Are you prepared for your own absence?

Shop owners: if you missed a day at work, could your shop run without you?

How about if you missed a week of work?

What if you wanted to open a second location or pursue a different business opportunity? Would your shop be able to produce the same level of results, both for customers and for your bank account, while you focus on growing your business in other ways?

You might say “no, but I do need to hire someone who can start taking over management of the day to day. It would be nice to take a day off and have someone I trust handling everything.” I’ve fallen into that role before. Wearing the shop uniform, manning the desk, managing the techs, and making decisions based on direction from the shop owner.

This isn’t the ideal situation. I work with shops to transform day to day operations, not join them. You do not need to hire a business coach to run your shop in your absence, and I obviously shouldn’t have stepped into that role in the first place. Instead, use policies and standard operating procedures to simplify your shop and empower your team to take control, whether you’re in the shop or not.

There are lots of different customizable options for implementing structure in your shop, but I want to cover three main areas in which you can focus your efforts:

- Standard operating manuals

- Sales training and resources

- Customer policies

Standard operating manuals

Are you a shop owner that doubles as master tech? You can be a big bottleneck or annoyance to your team when you’re responsible both for what goes on in the workshop and running the business. Looking over your techs’ shoulders, no availability to tune, diagnose or QC a car, or requiring your approval for every little decision makes it impossible for you to take a day off.

Do you go through a standard procedure to QC a car before shipping it? Write it down. Do you have a decision framework that you use when considering whether to approve a custom fabricated piece or figuring out how to handle a small mistake in a wrap? Write it down. Do you keep having to remind your techs to check the alignment and torque the lugs on every car that comes in, as part of standard policy? Write it down.

Take all the standardized procedures and policies out of your head and put them on paper. This will accomplish two things: First, you have an opportunity to review and improve your procedures and policies. Second, you can distribute a copy of the manual you have just created to your team, so they can learn and take ownership independently. Watch your workload vanish and create the freedom to take a day off.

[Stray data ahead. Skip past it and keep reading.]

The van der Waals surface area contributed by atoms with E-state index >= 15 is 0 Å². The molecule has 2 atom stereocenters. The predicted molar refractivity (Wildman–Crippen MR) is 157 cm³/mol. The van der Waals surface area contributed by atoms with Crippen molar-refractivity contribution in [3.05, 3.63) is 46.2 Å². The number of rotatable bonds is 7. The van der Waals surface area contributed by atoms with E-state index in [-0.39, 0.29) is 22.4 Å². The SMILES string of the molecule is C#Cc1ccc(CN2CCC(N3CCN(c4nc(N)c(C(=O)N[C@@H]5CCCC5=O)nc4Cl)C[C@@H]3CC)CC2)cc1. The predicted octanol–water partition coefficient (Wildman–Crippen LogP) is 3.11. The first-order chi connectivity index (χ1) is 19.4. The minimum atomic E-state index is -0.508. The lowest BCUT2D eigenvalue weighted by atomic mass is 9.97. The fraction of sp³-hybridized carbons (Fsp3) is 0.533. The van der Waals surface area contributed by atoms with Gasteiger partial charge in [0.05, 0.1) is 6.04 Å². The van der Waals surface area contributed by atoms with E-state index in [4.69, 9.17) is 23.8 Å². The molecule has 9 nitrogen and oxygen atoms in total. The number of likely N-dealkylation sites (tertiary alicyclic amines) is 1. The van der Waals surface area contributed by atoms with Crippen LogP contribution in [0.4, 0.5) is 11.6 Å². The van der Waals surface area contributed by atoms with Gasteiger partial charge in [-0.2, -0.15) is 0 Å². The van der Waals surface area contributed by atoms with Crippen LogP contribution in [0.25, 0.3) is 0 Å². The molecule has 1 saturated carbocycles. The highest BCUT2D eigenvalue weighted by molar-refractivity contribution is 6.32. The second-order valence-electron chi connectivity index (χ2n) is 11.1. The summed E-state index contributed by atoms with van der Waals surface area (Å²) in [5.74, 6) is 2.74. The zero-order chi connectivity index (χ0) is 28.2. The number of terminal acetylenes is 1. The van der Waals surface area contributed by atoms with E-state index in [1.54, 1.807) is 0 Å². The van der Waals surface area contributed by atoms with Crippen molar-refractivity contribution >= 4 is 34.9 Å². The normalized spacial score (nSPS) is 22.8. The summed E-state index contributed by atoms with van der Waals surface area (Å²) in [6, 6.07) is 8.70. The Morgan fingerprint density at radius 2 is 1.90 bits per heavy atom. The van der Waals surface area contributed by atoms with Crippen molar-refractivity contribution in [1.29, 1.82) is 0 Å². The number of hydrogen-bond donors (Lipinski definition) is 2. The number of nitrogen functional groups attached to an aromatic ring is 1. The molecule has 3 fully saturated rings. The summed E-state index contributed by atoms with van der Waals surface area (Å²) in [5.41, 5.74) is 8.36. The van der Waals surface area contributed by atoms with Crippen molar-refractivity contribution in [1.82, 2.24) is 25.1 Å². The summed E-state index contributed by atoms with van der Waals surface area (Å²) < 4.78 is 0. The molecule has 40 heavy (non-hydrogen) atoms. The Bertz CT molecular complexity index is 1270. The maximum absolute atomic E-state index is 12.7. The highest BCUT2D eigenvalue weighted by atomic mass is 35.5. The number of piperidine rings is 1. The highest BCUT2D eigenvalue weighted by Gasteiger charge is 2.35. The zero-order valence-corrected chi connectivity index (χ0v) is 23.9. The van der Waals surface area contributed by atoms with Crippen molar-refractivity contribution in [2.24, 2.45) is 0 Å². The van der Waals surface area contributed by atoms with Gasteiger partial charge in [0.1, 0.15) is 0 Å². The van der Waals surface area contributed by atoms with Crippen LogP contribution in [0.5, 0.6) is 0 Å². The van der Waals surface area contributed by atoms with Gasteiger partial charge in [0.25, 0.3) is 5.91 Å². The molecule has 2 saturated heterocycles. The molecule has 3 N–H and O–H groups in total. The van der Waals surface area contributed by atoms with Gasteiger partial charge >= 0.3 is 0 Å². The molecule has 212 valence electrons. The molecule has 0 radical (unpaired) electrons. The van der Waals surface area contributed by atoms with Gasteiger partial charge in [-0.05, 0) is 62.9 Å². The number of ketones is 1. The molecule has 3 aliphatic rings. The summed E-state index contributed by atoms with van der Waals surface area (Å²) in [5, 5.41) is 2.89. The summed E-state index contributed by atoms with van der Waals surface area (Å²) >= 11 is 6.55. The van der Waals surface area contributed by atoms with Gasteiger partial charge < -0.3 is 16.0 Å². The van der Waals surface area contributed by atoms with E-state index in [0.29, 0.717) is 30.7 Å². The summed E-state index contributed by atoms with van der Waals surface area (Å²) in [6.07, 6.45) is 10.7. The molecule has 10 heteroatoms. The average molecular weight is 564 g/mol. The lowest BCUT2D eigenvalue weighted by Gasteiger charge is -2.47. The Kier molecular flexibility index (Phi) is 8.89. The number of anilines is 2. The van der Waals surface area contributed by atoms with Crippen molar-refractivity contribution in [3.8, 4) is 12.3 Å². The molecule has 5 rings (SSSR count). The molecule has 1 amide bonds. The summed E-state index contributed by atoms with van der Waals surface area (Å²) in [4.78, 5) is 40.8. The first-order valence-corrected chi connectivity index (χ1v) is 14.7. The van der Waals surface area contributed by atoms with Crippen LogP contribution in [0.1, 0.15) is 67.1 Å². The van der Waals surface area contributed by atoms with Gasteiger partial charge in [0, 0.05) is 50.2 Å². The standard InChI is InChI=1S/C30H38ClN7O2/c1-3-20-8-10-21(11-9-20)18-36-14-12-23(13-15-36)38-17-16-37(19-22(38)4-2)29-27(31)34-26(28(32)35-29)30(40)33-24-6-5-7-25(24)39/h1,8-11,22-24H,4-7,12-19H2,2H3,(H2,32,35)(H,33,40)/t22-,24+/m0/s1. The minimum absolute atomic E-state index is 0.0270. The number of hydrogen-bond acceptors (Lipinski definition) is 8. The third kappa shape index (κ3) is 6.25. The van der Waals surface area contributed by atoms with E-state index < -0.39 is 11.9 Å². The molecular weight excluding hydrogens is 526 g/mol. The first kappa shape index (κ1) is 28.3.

Sales training and resources

Perhaps you’re a shop owner that handles the sales and admin side of the business. Now you have your front desk team asking you for prices all day long, bothering you to decide whether or not the shop can handle a fastback conversion on a ‘71 Mustang, or confirming how much horsepower you can get from our stage 2 tune on a Mk5 Supra.

All of this information is stuck in your head, and each time the sales team has to ask you a question, it wastes time, risks losing the sale, and interrupts you from whatever else you were doing. Stop those things from happening. Write it down.

I know, in a lot of cases your knowledge is complicated and highly tailored to each customer situation. That doesn’t mean you can’t give your sales team the best information and resources possible to close sales or at least leave your potential customers better off than before they called.

Create horsepower charts based on what bolt-ons and fuel are used. Give rough price ranges for custom work and create standard price lists for repeat jobs. Use a CRM (customer relationship manager tool) to track your relationships with customers and leads so that your shop isn’t giving out inconsistent information. Each of these actions will take time upfront, but save you multiples of time in the long run. Your team can keep closing and booking jobs when you go on vacation.

Customer policies

When something goes wrong with a customer, the responsibility to come up with a solution often falls on the shop owner. Maybe you didn’t get authorization before buying an extra part, and now you’re under water on the job because the customer is refusing to pay. Maybe your team wrongly promised the customer to have the car done by Tuesday, but by 5pm they haven’t called to extend the deadline. Both issues will come back on you to solve in the best way you can.

Create clear and simple customer policies that address and prevent issues and help your team handle your customers without your input. Make your customers read and acknowledge (i.e., sign) those policies before you take their keys. If your shop thrives on efficiency, create and enforce a storage charge to make sure cars keep moving. If your shop values the highest quality and your customers know it, your team should be prepared to give regular updates, but not deadlines. Your customers should be aware of this.

Put a customer policy structure in place as soon as possible. You’ll quickly see how it can greatly reduce customer issues and improve your online ratings, all while helping your shop weigh on your head less. You don’t need to be there every day to put out any fires that come up.

In conclusion

Before you jump to hiring a shop manager to make sure the business can continue to function in your absence, put these pieces of structure in place. Then, when you grow so big that you eventually do have to hire someone (or another someone), they can come in to a well structured job and begin producing from day 1.

Driven Performance Advisors

Driven Performance Advisors helps shop owners and specialty parts companies increase efficiency and improve profitability to grow from $1M to $10M in sales. Schedule a consultation at


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